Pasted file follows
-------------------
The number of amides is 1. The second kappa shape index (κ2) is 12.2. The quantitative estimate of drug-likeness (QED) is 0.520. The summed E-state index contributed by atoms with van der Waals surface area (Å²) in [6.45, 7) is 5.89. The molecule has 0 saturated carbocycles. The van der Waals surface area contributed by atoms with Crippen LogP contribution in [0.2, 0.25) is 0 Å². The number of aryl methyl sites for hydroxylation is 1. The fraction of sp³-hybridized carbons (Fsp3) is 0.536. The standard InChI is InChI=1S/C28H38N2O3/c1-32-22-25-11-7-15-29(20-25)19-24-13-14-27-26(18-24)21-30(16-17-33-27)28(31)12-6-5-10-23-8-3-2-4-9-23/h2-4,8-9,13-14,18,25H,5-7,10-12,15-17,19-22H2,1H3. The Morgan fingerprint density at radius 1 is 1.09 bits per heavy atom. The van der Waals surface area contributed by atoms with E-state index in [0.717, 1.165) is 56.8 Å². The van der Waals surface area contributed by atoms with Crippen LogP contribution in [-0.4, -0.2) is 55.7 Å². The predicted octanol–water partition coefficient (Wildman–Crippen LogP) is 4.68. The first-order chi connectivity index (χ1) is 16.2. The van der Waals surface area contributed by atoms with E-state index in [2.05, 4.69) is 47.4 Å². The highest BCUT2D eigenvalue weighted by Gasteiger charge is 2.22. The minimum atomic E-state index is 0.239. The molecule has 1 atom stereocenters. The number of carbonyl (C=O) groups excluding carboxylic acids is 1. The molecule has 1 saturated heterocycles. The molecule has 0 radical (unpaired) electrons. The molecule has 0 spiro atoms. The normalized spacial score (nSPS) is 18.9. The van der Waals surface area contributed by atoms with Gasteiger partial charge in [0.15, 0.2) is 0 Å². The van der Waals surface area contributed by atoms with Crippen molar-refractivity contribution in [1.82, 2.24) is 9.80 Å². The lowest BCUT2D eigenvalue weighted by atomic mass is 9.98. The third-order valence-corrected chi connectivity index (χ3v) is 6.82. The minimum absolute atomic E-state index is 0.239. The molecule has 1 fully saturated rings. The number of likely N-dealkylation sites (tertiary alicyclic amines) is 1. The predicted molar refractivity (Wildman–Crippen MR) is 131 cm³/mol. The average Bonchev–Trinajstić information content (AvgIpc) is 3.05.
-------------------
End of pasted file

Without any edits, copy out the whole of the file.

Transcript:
The number of amides is 1. The second kappa shape index (κ2) is 12.2. The quantitative estimate of drug-likeness (QED) is 0.520. The summed E-state index contributed by atoms with van der Waals surface area (Å²) in [6.45, 7) is 5.89. The molecule has 0 saturated carbocycles. The van der Waals surface area contributed by atoms with Crippen LogP contribution in [0.2, 0.25) is 0 Å². The number of aryl methyl sites for hydroxylation is 1. The fraction of sp³-hybridized carbons (Fsp3) is 0.536. The standard InChI is InChI=1S/C28H38N2O3/c1-32-22-25-11-7-15-29(20-25)19-24-13-14-27-26(18-24)21-30(16-17-33-27)28(31)12-6-5-10-23-8-3-2-4-9-23/h2-4,8-9,13-14,18,25H,5-7,10-12,15-17,19-22H2,1H3. The Morgan fingerprint density at radius 1 is 1.09 bits per heavy atom. The van der Waals surface area contributed by atoms with E-state index in [0.717, 1.165) is 56.8 Å². The van der Waals surface area contributed by atoms with Crippen LogP contribution in [-0.4, -0.2) is 55.7 Å². The predicted octanol–water partition coefficient (Wildman–Crippen LogP) is 4.68. The first-order chi connectivity index (χ1) is 16.2. The van der Waals surface area contributed by atoms with E-state index in [2.05, 4.69) is 47.4 Å². The highest BCUT2D eigenvalue weighted by Gasteiger charge is 2.22. The minimum atomic E-state index is 0.239. The molecule has 1 atom stereocenters. The number of carbonyl (C=O) groups excluding carboxylic acids is 1. The molecule has 1 saturated heterocycles. The molecule has 0 radical (unpaired) electrons. The molecule has 0 spiro atoms. The normalized spacial score (nSPS) is 18.9. The van der Waals surface area contributed by atoms with Gasteiger partial charge in [0.15, 0.2) is 0 Å². The van der Waals surface area contributed by atoms with Crippen molar-refractivity contribution in [1.82, 2.24) is 9.80 Å². The lowest BCUT2D eigenvalue weighted by atomic mass is 9.98. The third-order valence-corrected chi connectivity index (χ3v) is 6.82. The minimum absolute atomic E-state index is 0.239. The molecule has 1 fully saturated rings. The number of likely N-dealkylation sites (tertiary alicyclic amines) is 1. The predicted molar refractivity (Wildman–Crippen MR) is 131 cm³/mol. The average Bonchev–Trinajstić information content (AvgIpc) is 3.05.